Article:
Mark Feldstein - Heather Hutchison

Current Exhibition

Gallery I and II

 

Louis Stern Fine Arts is pleased to present

FIRST WEST COAST EXHIBITION OF NOTED NEW YORK PHOTOGRAPHER MARK FELDSTEIN

 
West Hollywood, CA.  Louis Stern Fine Arts is pleased present the first West Coast exhibition of the late New York photographer Mark Feldstein, in the show “Mark Feldstein:  NYC, circa 1970” (March 30 – May 13, 2017).  A well-respected artist whose solo exhibitions included O.K. Harris Gallery, New York, Castelli Graphics, New York and Galerie Jean-Pierre Lambert, Paris. Feldstein's work is included in a number of public collections including the Museum of Modern Art, NY, the Brooklyn Museum and the Bibliothèque National de France.
 
Feldstein was also a professor of photography who helped established the photography department at Hunter College in the 1970s.  In the 1980s, along with Hunter colleague Roy de Carava, he was instrumental in making photography part of the school’s MFA program.
 
The exhibition’s 50 vintage prints, printed by Feldstein himself, include many never shown before.  In them he captured beautifully composed shots of the buildings and streets of New York in the 1970s.  Feldstein went everywhere with his cameras, always on the lookout for the right subject, the right composition, the right lighting.   His home and studio was in a loft on Bond Street, and he would take regular walks, often in his neighborhood of The Bowery, at a time when the area was in decline and known for being dangerous and gritty. “Mark was an inveterate walker,” recalled Sanford Wurmfeld, former chair at Hunter’s Fine Art department chair,” and quintessentially a New Yorker in this, which was in his view an activity crucial to his work.”
 
Feldstein’s work reflects his keen sense of observation, focusing as they do on architectural details, design patterns, and deep shadows.   He clearly enjoyed incorporating text into his shots, to somewhat humorous or ironic effect.  One photograph features the side of a building with text in all-caps, “RESTAURANT/HOME COOKING/HEROS,” while two men stand in front, one watching as the other is bent over, trying to open or close a delivery door.  Another features an exterior pilaster with the word “HATS” advertised – underneath is a slightly tattered handbill announcing Lesbian Pride Week in June 1973.  While people were generally not his main focus, blurred pedestrians sometimes make an appearance in his long exposures, and in one photograph he captures the lower half of a pedestrian from the back, someone pushing a shopping cart, as we see from the shadow that falls on the sidewalk.  Here the shadow becomes almost an abstraction.
 
Feldstein (1937 – 2001) was born in Italy, and grew up in New York City and studied at Hunter College, where one of his teachers was Robert Motherwell.   Feldstein began his artistic career as a painter, but transitioned to photography in the 1970s, when this body of work was created.  
 
In a monograph of his work, critic and curator Ellen Handy wrote, “The world is enriched when a master artist employs his eye to seek beauties unseen by others, and brings them to our attention through skillful observation, composition and superb photographic print-making-- and this Feldstein has consistently done in his work.”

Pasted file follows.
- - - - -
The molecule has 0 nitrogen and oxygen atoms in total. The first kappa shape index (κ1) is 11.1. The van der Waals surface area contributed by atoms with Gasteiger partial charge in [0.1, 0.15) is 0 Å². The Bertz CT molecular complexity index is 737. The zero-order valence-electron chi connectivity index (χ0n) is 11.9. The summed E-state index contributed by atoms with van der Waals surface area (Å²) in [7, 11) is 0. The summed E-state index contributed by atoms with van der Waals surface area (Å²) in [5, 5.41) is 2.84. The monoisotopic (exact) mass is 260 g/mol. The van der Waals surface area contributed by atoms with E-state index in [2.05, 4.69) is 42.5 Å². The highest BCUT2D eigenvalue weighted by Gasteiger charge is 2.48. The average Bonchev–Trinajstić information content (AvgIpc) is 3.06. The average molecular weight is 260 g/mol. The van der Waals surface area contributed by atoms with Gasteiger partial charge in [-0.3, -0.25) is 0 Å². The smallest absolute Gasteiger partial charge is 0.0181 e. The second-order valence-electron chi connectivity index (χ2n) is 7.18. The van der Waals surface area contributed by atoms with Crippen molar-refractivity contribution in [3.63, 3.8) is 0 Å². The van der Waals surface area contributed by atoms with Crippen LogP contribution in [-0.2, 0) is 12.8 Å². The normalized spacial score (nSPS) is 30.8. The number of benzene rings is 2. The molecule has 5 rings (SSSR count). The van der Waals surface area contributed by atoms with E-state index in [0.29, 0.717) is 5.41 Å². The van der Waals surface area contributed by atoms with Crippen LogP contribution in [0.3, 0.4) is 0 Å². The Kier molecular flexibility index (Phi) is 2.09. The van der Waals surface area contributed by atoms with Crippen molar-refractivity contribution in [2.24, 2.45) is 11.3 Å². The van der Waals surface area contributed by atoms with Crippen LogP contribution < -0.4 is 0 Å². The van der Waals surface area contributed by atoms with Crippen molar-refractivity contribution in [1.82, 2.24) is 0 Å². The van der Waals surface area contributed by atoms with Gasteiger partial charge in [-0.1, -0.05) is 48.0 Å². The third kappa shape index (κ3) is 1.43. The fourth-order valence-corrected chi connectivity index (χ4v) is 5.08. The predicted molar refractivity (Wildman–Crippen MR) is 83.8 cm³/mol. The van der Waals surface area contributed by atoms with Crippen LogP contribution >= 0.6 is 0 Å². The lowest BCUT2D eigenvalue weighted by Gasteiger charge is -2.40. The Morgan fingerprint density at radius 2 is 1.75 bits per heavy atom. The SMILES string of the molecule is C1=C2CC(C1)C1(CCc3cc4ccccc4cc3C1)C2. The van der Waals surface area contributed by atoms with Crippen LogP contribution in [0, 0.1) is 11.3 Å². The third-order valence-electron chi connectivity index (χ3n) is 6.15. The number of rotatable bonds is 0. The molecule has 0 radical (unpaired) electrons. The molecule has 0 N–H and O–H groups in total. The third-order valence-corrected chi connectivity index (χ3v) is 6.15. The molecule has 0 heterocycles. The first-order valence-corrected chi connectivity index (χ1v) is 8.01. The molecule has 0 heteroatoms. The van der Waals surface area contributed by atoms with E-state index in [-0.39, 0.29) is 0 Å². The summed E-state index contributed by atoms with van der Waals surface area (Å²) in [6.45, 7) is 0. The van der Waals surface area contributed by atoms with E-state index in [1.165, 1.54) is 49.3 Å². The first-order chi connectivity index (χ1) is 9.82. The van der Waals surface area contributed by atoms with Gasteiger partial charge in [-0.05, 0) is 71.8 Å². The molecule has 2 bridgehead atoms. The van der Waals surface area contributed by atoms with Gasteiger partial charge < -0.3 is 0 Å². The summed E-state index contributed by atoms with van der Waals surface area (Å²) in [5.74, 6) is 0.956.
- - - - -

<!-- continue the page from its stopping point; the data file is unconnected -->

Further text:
Gallery III

Heather Hutchison's works are notable for incorporating ambient light as a primary material. Sharing similar concerns with Light and Space artists and having spent decades observing and contemplating nature, Hutchison's works capture the essence of the phenomena of light and how it shifts in natural environments. Although she utilizes diverse media for her bent Plexiglas structures, works on paper, beeswax paintings on Plexiglas, photographs, and video works, each and every piece is a direct inquiry into the perceptual experience of color, light, and shadow particular to a time of day and place.  Hutchison emphasizes the horizontal world that surrounds us and finds solace in the ever-present rhythms and syncopations in nature. 
 
Daylight is an integral, animating element in Hutchison’s work. The materials appear at times constructed and solid, transparent and intangible, or actively kinetic depending on the angle of the light, the shadows on and around the work, and the movement or position of the viewer. This intrinsic and constant state of change challenges ideas of objectivity and perception before a work of art.
 
Self-taught, Hutchison has developed and innovated methods and mediums as well as hand-building and bending Plexiglas forms to facilitate her artistic process. Though seemingly minimalist, the hand of the artist is very much present in these works. This creates a tension between the tactility of material and the pristine quality these paintings have in changing light. The works, both inspired by and activated by light, are focused contemplations of this intangible element, inspiring a renewed awareness of the subtleties of daylight and illumination.